“I’m just a regular person and an artist.”
Hans Raj Hans has been one of the leading Sufi and Punjabi folk singers of recent times.
He has worked on countless albums and Bollywood scores, and is held in high esteem in India and Pakistan.
In 2008, he was awarded the Padma Shri, India’s fourth highest civilian honour, for his life of service to the arts and music.
Hans was born in the Punjabi village of Shafipur, west of Jalandhar. Despite not having musical history in his family, he began to sing at a young age.
During his teenage years, Hans was taught by Ustad Puran Shahkoti Sahib, who influenced him to sing in the Sufiana style.
In an exclusive Gupshup with DESIblitz, the Guru Nanak Dev University alumnus describes what Sufism means to him:
“Sufism is a spiritual path, which has rejected fanaticism and unnecessary rituals,” Hans Ji says.
“It’s a path to happiness, and it’s for those who live with joy. They live in intoxication, but without taking intoxicants. That’s what a Sufi is.”
Speaking about the joyful nature of Sufi music, Hans Ji tells us: “The singing of Sufi poetry brings happiness to a person. There is just as much happiness for the one listening, and the one singing.”
Watch our exclusive Gupshup in Punjabi with Hans Raj Hans here:
Hans Ji is very aware of his own status as an ordinary human. He says: “The humility of a Sufi Saint is very high. I’m just a regular person and an artist.”
A versatile singer who is equally adept in different musical genres, for Hans Ji, singing is about being in the moment.
He says: “When I sing Sufi music, I’m a Sufi. When I sing folk music, I am a complete rural villager.
“When I sing Gurbani, then it feels like I am in the Guru’s house, at the Guru’s feet, doing Simran (meditation).”
However, despite his varied range of musical vocabulary, he is modest enough to concede that he is not an accomplished classical singer.
He humbly asserts: “When I sing classical or other genres, people realise that I am that [folk] type of singer.”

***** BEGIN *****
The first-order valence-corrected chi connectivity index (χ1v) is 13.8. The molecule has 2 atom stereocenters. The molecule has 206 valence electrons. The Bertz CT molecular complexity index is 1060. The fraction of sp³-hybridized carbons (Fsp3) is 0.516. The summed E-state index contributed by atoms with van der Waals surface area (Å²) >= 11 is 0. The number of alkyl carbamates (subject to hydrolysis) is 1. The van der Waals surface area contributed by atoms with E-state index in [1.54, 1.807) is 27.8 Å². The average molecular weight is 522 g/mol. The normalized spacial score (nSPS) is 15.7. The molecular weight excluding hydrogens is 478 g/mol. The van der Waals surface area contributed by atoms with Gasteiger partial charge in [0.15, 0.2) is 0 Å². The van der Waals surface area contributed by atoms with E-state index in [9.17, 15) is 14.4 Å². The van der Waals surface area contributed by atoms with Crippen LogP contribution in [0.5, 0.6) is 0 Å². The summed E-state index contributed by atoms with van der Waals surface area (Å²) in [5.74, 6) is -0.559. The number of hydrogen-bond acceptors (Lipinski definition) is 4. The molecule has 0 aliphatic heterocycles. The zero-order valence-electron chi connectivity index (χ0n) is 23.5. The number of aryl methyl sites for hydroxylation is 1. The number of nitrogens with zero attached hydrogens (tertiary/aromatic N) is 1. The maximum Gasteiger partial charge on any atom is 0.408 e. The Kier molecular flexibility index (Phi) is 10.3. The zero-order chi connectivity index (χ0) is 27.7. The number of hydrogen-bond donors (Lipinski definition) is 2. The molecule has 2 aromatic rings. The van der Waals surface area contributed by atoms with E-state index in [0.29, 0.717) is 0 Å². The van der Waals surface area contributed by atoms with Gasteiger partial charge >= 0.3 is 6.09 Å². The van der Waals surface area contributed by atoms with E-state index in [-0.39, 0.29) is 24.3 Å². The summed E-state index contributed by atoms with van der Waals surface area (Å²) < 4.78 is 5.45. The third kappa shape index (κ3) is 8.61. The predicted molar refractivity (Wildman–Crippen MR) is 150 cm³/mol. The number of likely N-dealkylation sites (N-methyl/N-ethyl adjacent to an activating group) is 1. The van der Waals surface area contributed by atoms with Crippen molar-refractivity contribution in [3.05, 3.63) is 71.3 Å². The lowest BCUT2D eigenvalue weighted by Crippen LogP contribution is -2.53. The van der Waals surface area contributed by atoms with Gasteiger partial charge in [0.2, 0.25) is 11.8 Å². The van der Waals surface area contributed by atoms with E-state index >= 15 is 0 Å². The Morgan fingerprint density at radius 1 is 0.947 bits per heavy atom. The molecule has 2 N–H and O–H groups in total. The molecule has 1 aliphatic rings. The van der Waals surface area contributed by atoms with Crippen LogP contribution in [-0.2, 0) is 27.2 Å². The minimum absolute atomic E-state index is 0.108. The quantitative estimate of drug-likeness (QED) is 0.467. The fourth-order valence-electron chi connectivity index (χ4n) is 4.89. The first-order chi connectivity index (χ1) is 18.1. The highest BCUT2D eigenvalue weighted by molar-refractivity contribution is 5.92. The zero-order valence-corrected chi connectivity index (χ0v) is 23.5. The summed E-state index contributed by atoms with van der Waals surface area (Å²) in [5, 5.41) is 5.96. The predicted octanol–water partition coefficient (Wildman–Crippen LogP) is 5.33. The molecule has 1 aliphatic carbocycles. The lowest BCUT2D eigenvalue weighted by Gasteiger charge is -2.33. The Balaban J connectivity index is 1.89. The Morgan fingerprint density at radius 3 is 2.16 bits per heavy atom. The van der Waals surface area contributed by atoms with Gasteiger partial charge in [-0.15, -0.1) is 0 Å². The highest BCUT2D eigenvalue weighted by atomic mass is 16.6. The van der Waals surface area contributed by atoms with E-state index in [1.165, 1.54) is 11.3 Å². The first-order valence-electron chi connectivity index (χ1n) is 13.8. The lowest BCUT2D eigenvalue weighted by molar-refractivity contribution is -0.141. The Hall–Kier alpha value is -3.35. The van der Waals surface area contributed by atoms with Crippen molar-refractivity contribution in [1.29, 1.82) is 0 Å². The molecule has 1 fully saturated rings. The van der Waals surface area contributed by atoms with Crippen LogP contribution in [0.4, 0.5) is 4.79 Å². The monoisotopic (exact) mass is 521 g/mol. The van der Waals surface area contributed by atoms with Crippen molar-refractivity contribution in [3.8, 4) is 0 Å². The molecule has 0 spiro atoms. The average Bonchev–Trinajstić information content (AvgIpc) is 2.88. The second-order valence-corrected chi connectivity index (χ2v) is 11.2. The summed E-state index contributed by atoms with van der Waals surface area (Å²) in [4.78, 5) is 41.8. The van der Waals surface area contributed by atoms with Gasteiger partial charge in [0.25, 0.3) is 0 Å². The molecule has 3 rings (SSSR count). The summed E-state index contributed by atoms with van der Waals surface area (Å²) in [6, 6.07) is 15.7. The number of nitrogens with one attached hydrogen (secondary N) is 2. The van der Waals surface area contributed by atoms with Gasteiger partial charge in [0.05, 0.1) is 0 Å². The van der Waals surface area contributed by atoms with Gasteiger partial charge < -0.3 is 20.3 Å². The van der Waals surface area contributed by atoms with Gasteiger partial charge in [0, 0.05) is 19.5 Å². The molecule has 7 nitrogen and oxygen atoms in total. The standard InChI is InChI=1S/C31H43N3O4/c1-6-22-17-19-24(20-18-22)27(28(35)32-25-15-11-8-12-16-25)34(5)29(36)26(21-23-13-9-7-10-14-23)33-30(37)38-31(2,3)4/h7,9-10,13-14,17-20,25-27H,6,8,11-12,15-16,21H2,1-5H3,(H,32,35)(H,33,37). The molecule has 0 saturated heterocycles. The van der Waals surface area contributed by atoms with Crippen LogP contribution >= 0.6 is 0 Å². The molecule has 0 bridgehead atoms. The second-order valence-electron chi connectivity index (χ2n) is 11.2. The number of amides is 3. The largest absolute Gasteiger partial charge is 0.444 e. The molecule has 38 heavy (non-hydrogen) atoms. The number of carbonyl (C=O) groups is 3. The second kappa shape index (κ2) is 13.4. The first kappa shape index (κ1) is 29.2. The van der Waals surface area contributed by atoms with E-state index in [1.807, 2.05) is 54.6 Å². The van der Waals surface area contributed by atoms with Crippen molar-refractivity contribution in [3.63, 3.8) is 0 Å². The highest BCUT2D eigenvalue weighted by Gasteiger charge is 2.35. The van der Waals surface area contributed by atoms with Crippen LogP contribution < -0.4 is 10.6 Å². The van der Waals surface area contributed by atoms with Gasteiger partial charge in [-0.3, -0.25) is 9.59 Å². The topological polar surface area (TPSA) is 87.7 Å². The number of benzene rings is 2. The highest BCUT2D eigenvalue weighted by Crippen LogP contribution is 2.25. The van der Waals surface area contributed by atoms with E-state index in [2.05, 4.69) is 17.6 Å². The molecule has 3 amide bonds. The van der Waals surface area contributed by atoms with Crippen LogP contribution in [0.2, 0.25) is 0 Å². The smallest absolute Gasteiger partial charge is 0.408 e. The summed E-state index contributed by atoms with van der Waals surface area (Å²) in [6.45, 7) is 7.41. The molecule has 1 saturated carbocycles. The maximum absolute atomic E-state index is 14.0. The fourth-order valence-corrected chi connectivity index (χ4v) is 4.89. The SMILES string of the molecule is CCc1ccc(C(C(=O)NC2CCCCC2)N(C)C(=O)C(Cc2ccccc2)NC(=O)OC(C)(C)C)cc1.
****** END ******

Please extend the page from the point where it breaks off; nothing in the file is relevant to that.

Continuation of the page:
The musician tells us that he is inspired by the way that Abdul Sattar ‘Tari’ Khan plays the tabla.
Hans also counts an array of classical musicians among his influences including Ustad Nusrat Fateh Ali Khan, Salamat Ali, Bade Ghulam Ali Khan, Lata Mangeshkar, Jagjit Singh, and Mehdi Hassan.
Hans Ji’s musical portfolio includes over 20 Sufi and folk albums, and over 10 Sikh devotional albums.
Furthermore, he has sung many Bollywood numbers. The most famous of these is probably ‘Khaali Dil Nahin Jaan Bhi Hai’ for the film Kachche Dhaage (1999), in which he featured alongside Ustad Nusrat Fateh Ali Khan.
He has also worked alongside highly-esteemed Bollywood producers such as Shankar Ehsaan Loy, Pritam, and A R Rahman.
Many British Asian film buffs will be familiar with two of his collaborations with Bally Sagoo at the turn of the millennium; namely, ‘Aaja Nachle’ from Monsoon Wedding (2002), and ‘Punjabiyaan Di Shaan’ from Gurinder Chadha’s blockbuster film, Bend it Like Beckham (2002).
Hans Ji says that his favourite raag is Megh: “It’s a seasonal raag. It is sung in the rainy and Spring seasons. Being in anticipation is the essence of this raag.”
Hans Raj Hans was awarded the prestigious Padma Shri Award in 2008, for his contribution to music and the arts.
So how does he feel about being awarded the honour? He replies:
“Padma Shri is the most prestigious award in India. I’m so lucky, so blessed, that I got the award at the right time, and enjoyed it very much.”
He adds: “I’m incredibly grateful, first to my parents, and then my revered Ustad, and the glorious God, and to society.”
Piracy is an issue which has been incredibly detrimental to the Punjabi music industry. Addressing this important existential issue, Hans Ji says: “Piracy has destroyed the Punjabi music industry, and the Hindi music industry also.
“My humble request is that it is by spending crores of rupees that this product is made. Please buy from the shops where the originals are sold.”
If music be the food of love, what is Hans Ji’s favourite dish? Like a true Punjabi, he says: “Now and again I win the lottery when I am fed makki di roti and saag.”
Speaking about his life ambitions, it is clear that Hans Ji is a musician and artist at heart. He says: “My ambitions in life are to make perfect melodies. That I understand rhythms without difficulty.”
It is obvious that for Hans Ji, his life mission is not just focused on the beauty of the music, but also the beauty of its meaning.
He adds: “Through music and melody, I wish to spread the message of peace, throughout the whole world, which is very necessary.
“The message is more important than the purpose of entertaining.”
Hans Raj Hans continues to spread the message of harmony through his thrilling performances on world tours, and making music in the studio.
The longevity of his career is a testament to his skill and dynamism as a performer and singer.
A true legend of the Punjabi music scene, he has been an excellent ambassador of Sufi and folk music, and surely will continue to be in years to come.